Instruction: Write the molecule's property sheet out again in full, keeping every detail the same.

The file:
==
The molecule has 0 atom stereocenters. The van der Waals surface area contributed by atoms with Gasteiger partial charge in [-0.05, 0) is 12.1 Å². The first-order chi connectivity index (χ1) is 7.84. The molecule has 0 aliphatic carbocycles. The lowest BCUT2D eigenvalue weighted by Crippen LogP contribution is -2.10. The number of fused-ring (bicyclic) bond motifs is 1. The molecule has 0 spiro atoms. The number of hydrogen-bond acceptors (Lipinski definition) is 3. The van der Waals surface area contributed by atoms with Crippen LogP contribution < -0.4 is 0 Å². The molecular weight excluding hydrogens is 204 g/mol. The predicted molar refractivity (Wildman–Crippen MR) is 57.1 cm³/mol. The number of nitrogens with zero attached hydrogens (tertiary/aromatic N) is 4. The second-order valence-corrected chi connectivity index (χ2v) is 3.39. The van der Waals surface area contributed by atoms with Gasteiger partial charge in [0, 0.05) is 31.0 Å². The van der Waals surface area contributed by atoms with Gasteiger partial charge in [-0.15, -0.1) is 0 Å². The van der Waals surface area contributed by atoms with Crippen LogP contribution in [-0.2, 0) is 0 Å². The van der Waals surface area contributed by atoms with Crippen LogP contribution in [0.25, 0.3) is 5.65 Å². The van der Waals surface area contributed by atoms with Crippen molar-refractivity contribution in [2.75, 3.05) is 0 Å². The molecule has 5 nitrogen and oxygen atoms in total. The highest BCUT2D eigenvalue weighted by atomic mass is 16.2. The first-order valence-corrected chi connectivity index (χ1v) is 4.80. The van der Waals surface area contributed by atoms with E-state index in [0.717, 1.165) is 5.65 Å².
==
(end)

The molecule has 0 atom stereocenters. The van der Waals surface area contributed by atoms with Gasteiger partial charge in [-0.05, 0) is 12.1 Å². The first-order chi connectivity index (χ1) is 7.84. The molecule has 0 aliphatic carbocycles. The lowest BCUT2D eigenvalue weighted by Crippen LogP contribution is -2.10. The number of fused-ring (bicyclic) bond motifs is 1. The molecule has 0 spiro atoms. The number of hydrogen-bond acceptors (Lipinski definition) is 3. The van der Waals surface area contributed by atoms with Crippen LogP contribution < -0.4 is 0 Å². The molecular weight excluding hydrogens is 204 g/mol. The predicted molar refractivity (Wildman–Crippen MR) is 57.1 cm³/mol. The number of nitrogens with zero attached hydrogens (tertiary/aromatic N) is 4. The second-order valence-corrected chi connectivity index (χ2v) is 3.39. The van der Waals surface area contributed by atoms with Gasteiger partial charge in [0, 0.05) is 31.0 Å². The van der Waals surface area contributed by atoms with Gasteiger partial charge in [-0.15, -0.1) is 0 Å². The van der Waals surface area contributed by atoms with Crippen LogP contribution in [-0.2, 0) is 0 Å². The van der Waals surface area contributed by atoms with Crippen LogP contribution in [0.25, 0.3) is 5.65 Å². The van der Waals surface area contributed by atoms with Crippen molar-refractivity contribution in [2.75, 3.05) is 0 Å². The molecule has 5 nitrogen and oxygen atoms in total. The highest BCUT2D eigenvalue weighted by atomic mass is 16.2. The first-order valence-corrected chi connectivity index (χ1v) is 4.80. The van der Waals surface area contributed by atoms with E-state index in [0.717, 1.165) is 5.65 Å².